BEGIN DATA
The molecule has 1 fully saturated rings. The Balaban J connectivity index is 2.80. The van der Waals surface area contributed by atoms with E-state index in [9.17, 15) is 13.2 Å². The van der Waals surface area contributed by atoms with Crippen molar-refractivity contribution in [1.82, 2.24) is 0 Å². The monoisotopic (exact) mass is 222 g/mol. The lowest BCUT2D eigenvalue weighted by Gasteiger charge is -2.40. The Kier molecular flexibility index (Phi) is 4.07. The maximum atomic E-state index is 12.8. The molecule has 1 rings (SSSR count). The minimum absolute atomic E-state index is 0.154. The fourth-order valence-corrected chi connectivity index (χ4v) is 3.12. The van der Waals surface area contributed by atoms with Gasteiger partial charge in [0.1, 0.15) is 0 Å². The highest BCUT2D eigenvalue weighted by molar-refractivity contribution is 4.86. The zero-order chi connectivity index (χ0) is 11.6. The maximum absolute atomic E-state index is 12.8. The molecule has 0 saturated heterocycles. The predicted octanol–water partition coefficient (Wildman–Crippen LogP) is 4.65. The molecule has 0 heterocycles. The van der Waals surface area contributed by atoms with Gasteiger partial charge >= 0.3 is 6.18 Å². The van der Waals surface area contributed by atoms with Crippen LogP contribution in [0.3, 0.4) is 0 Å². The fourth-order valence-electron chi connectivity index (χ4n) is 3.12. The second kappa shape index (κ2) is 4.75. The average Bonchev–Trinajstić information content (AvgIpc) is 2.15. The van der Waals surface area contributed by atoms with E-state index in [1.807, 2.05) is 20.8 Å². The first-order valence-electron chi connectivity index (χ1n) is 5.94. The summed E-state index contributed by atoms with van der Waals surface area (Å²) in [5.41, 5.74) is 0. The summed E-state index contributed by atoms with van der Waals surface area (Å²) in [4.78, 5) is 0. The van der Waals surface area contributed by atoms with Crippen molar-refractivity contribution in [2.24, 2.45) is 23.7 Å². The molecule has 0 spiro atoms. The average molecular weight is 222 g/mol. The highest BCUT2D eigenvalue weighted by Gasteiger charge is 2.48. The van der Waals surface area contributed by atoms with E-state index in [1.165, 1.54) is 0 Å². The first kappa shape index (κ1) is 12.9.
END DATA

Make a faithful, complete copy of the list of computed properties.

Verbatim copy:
The molecule has 1 fully saturated rings. The Balaban J connectivity index is 2.80. The van der Waals surface area contributed by atoms with E-state index in [9.17, 15) is 13.2 Å². The van der Waals surface area contributed by atoms with Crippen molar-refractivity contribution in [1.82, 2.24) is 0 Å². The monoisotopic (exact) mass is 222 g/mol. The lowest BCUT2D eigenvalue weighted by Gasteiger charge is -2.40. The Kier molecular flexibility index (Phi) is 4.07. The maximum atomic E-state index is 12.8. The molecule has 1 rings (SSSR count). The minimum absolute atomic E-state index is 0.154. The fourth-order valence-corrected chi connectivity index (χ4v) is 3.12. The van der Waals surface area contributed by atoms with Gasteiger partial charge in [0.1, 0.15) is 0 Å². The highest BCUT2D eigenvalue weighted by molar-refractivity contribution is 4.86. The zero-order chi connectivity index (χ0) is 11.6. The maximum absolute atomic E-state index is 12.8. The molecule has 0 saturated heterocycles. The predicted octanol–water partition coefficient (Wildman–Crippen LogP) is 4.65. The molecule has 0 heterocycles. The van der Waals surface area contributed by atoms with Gasteiger partial charge >= 0.3 is 6.18 Å². The van der Waals surface area contributed by atoms with Crippen LogP contribution in [0.3, 0.4) is 0 Å². The fourth-order valence-electron chi connectivity index (χ4n) is 3.12. The second kappa shape index (κ2) is 4.75. The average Bonchev–Trinajstić information content (AvgIpc) is 2.15. The van der Waals surface area contributed by atoms with E-state index in [1.807, 2.05) is 20.8 Å². The first-order valence-electron chi connectivity index (χ1n) is 5.94. The summed E-state index contributed by atoms with van der Waals surface area (Å²) in [5.41, 5.74) is 0. The summed E-state index contributed by atoms with van der Waals surface area (Å²) in [4.78, 5) is 0. The van der Waals surface area contributed by atoms with Crippen molar-refractivity contribution in [2.24, 2.45) is 23.7 Å². The molecule has 0 spiro atoms. The average molecular weight is 222 g/mol. The highest BCUT2D eigenvalue weighted by Gasteiger charge is 2.48. The van der Waals surface area contributed by atoms with E-state index in [1.165, 1.54) is 0 Å². The first kappa shape index (κ1) is 12.9.